), a kind
of mail-clad cavalry found principally among the Eastern nations (Just. 41.2
; Lampr. Alex. Sev.
5) and the Sarmatians (Tac. Hist. 1.79
For the description of their armour, itself called cataphractes
principal passage [p. 1.384]
is Heliod. Aeth.
9.15, of the Persians at the siege of Syene. Moderately thin pieces of brass
or iron a span square were so fastened together to some soft substance on
the inside that the lower end of each was above the upper end of the plate
below it; and sideways the arrangement was similar. This effected a kind of
), and the
authorities agree that it was singularly flexible (Ammian. 16.10, 8
; Suidas, s. v.
). The armour also had sleeves
); in fact, the whole body
was covered except that part of the thighs which grips the horse. The helmet
was close-fitting, all down the neck, the eyes alone being exposed. The
soldier had to be lifted on his horse. He was armed with a long spear, which
was supported by a chain attached to the horse's neck, and at the end by a
fastening attached to the horse's thigh, so as to get the full force of the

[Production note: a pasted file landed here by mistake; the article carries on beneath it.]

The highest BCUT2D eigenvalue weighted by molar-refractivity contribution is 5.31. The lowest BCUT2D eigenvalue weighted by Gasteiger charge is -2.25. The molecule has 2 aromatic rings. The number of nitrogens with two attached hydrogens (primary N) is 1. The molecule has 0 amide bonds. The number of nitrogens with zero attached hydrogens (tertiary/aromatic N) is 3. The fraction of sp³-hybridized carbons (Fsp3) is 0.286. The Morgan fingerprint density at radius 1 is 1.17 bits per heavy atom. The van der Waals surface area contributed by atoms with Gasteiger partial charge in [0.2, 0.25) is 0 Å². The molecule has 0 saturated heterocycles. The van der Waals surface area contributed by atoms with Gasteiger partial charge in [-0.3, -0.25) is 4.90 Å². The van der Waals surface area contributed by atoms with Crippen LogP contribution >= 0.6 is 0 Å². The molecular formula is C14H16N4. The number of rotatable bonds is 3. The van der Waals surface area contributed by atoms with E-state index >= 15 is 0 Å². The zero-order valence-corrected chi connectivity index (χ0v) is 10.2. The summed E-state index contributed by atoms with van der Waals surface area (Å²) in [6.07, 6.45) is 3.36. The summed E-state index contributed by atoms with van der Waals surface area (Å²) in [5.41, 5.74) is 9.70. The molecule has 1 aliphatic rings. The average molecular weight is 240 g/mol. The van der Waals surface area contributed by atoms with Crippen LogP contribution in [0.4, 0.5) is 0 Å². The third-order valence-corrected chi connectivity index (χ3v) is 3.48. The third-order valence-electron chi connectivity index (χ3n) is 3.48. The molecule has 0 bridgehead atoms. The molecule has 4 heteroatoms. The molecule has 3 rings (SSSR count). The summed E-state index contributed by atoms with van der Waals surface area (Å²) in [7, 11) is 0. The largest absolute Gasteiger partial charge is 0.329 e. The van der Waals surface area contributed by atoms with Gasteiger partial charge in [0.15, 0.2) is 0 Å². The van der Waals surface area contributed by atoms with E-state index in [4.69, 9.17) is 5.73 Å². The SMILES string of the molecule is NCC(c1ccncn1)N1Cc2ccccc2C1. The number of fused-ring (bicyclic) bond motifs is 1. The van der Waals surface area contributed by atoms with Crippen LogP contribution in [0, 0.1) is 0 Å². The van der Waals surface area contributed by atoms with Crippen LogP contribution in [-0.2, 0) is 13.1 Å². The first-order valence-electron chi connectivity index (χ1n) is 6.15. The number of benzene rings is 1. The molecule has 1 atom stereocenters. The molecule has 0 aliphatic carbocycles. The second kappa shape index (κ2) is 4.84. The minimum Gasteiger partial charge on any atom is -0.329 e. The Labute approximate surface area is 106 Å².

horse's weight into the spear-thrust. No doubt, however, there were
diversities in the exact nature of the armour in different times and places.
In the picture of the cataphractus on Trajan's Column, the plates are
fastened diamond-wise, and the rider has his whole face and neck uncovered.
The horse, too, was all covered with armour, except just that part which was
gripped by the legs of the rider; even the eyes were covered by disc pierced
with a few small holes. When charging, the cataphractus appeared, we are
told (heliod. l.c.;
), like a bronze statue in motion (σιδηροῦς
τις ἀνὴρ φαινόμενος ἢ καὶ σφυρήλατος ἀνδριὰς
Cataphractus. (From Column of Trajan.)
They were called clibanarii
by the Persians
John of Lydia (158, 25) has this note: Κλιβανάριοι
ὁλοσίδηροι: κηλίβανα γὰρ οἱ Ρωμαῖοι τὰ σιδηρᾶ καλύμματα
καλοῦσιν ἀντὶ τοῦ κηλάμινα
is derived from celo
through celamen, celibanum
). He thus holds it to be
a Roman word; but on the face of it absurdly. Salmasius considers it not to
be a Persian word (in Lampr. l.c.
), a view justly
objected to by Favre in his new edition of Ducange. For it is probably
either a Persian or Syrian word, just as cruppellarii
(Tac. Ann. 3.43
who were a mail-clad infantry among the Gauls, is probably a Celtic word.
(See Furneaux ad loc.
We first hear of such mail-clad cavalry in the army of the elder Cyrus (xen.
8.8, 22); later we know that they were in the army
of Antiochus Epiphanes (Plb. 31.3
; Liv. 35.48
). In the Roman armies the first notice we have of
them is on Trajan's Column. (See Fröhner, La Colonne
plates 55, 62, 91.) From the time of Antoninus Pius
they became frequent. (Orell. 804, 3388; C. I. L.
Dig. Seeck's Index,
pp. 316, 317, s. vv.